World

NYC explosion that injured 29 called a bombing; FBI, police investigating motive

  • New York Mayor Bill de Blasio, right, and New York Governor Andrew Cuomo, second right, look over a mangled construction toolbox Sunday, Sept. 18, 2016, while touring the site of an explosion that occurred on Saturday night in the Chelsea neighborhood of New York. Numerous people were injured in blast, and the motive, while reportedly not international terrorism, is still being investigated. (Justin Lane/EPA via AP, Pool)

    New York Mayor Bill de Blasio, right, and New York Governor Andrew Cuomo, second right, look over a mangled construction toolbox Sunday, Sept. 18, 2016, while touring the site of an explosion that occurred on Saturday night in the Chelsea neighborhood of New York. Numerous people were injured in blast, and the motive, while reportedly not international terrorism, is still being investigated. (Justin Lane/EPA via AP, Pool)

  • Police and firefighters work near the scene of an apparent explosion in Manhattan's Chelsea neighborhood, in New York, Saturday, Sept. 17, 2016. A law enforcement official tells The Associated Press that an explosion in the Chelsea neighborhood appears to have come from a construction toolbox in front of a building. The official spoke on condition of anonymity because the person wasn't authorized to speak about an ongoing investigation. More than two dozen people have sustained minor injuries in the explosion on West 23rd Street.(AP Photo/Andres Kudacki)

    Police and firefighters work near the scene of an apparent explosion in Manhattan's Chelsea neighborhood, in New York, Saturday, Sept. 17, 2016. A law enforcement official tells The Associated Press that an explosion in the Chelsea neighborhood appears to have come from a construction toolbox in front of a building. The official spoke on condition of anonymity because the person wasn't authorized to speak about an ongoing investigation. More than two dozen people have sustained minor injuries in the explosion on West 23rd Street.(AP Photo/Andres Kudacki)

Investigators scrambled to find out who planted a bomb that rocked a bustling New York City neighborhood and why Sunday, scouring shrapnel, forensic traces and surveillance video for any link to an unexploded pressure-cooker device found a few blocks away.

There seemed to be more questions than answers hours after the Saturday night blast that injured 29 people in Manhattan. All of them have since been released from the hospital.

"We just know there was a bombing," Mayor Bill de Blasio said at briefing at New York Police Department's headquarters. "That much we do know."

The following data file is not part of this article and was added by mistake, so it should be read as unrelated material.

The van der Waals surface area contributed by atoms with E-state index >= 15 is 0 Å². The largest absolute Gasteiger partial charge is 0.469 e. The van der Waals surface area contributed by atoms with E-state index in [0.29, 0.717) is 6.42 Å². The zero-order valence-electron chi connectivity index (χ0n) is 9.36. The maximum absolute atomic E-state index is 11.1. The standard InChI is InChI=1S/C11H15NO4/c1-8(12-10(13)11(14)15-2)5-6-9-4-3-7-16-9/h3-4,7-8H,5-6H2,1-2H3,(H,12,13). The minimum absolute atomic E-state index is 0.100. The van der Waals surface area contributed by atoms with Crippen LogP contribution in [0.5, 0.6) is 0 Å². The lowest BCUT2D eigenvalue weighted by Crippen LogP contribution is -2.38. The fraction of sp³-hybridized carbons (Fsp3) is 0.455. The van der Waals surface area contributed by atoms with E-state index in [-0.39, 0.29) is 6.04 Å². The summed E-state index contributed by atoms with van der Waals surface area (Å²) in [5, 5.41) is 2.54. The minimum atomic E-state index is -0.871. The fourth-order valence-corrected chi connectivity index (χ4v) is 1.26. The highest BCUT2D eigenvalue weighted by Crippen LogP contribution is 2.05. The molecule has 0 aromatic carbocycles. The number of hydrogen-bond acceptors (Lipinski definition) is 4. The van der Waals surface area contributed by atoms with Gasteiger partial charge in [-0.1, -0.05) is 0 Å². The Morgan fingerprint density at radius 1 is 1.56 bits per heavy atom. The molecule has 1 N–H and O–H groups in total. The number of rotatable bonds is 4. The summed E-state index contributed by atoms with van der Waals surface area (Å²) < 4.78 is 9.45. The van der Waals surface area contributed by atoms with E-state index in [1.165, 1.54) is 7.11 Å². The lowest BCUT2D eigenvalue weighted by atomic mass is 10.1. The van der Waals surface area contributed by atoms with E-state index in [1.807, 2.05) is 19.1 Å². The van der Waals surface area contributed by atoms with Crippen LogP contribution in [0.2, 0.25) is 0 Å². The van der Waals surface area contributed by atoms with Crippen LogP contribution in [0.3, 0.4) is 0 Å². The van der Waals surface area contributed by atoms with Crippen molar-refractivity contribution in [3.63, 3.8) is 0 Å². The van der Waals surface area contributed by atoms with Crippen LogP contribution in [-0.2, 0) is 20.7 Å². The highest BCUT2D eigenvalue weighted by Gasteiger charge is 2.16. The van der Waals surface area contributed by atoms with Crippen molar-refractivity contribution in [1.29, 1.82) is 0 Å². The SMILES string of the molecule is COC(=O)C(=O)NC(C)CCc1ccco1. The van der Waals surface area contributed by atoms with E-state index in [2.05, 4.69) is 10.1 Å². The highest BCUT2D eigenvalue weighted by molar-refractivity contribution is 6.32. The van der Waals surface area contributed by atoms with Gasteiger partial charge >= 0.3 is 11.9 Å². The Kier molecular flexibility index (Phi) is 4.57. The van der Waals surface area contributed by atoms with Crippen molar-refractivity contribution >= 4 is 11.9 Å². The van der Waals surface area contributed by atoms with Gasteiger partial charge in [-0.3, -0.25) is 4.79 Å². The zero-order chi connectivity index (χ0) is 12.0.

Democratic Gov. Andrew Cuomo, who toured the site of the blast in Manhattan's Chelsea neighborhood, said there didn't appear to be any link to international terrorism. He said a second device found blocks away from the bombing appeared "similar in design" to the first.

That device — described by a law enforcement official as a pressure cooker with wires and a cellphone attached to it — was removed early Sunday morning by a bomb squad robot and is being examined by forensic experts.

The official spoke to The Associated Press on condition of anonymity because the official wasn't authorized to speak publicly about an ongoing investigation.

A pipe bomb explosion in Seaside Park, New Jersey, before a charity 5K race to benefit Marines and sailors earlier Saturday didn't appear to be connected to the Manhattan bombing, officials said, but added that they weren't ruling anything out yet. The race was canceled and no one was injured.

The bombing rocked the city's Chelsea neighborhood, a mostly residential part of Manhattan's west side known for its art galleries and large gay population.

Witnesses described hearing a deafening blast, and surveillance video footage captured images of nearby windows being blown out by the explosion as people sprinted away from the scene.

"It was extremely loud, almost like thunder but louder," said Rudy Alcide, a bouncer at a nightclub near the blast.

Members of the FBI's Joint Terrorism Task Force are investigating the blast along with New York Police Department detectives, fire marshals and other federal investigators. As a precaution, Cuomo said he was deploying an additional 1,000 state troopers and members of the National Guard throughout New York City.

The first device, which exploded on West 23rd Street at about 8:30 p.m., appeared to have been caused by an improvised explosive device placed inside a toolbox in front of a building undergoing construction, the law enforcement official said.

The second device, found later inside a plastic bag on West 27th Street, appeared to be a pressure cooker with wiring and a cellphone attached to it, the official said. That device has been sent to an FBI laboratory in Quantico, Virginia, to be examined, officials said.

Like us on Facebook
Follow us on Twitter & Instagram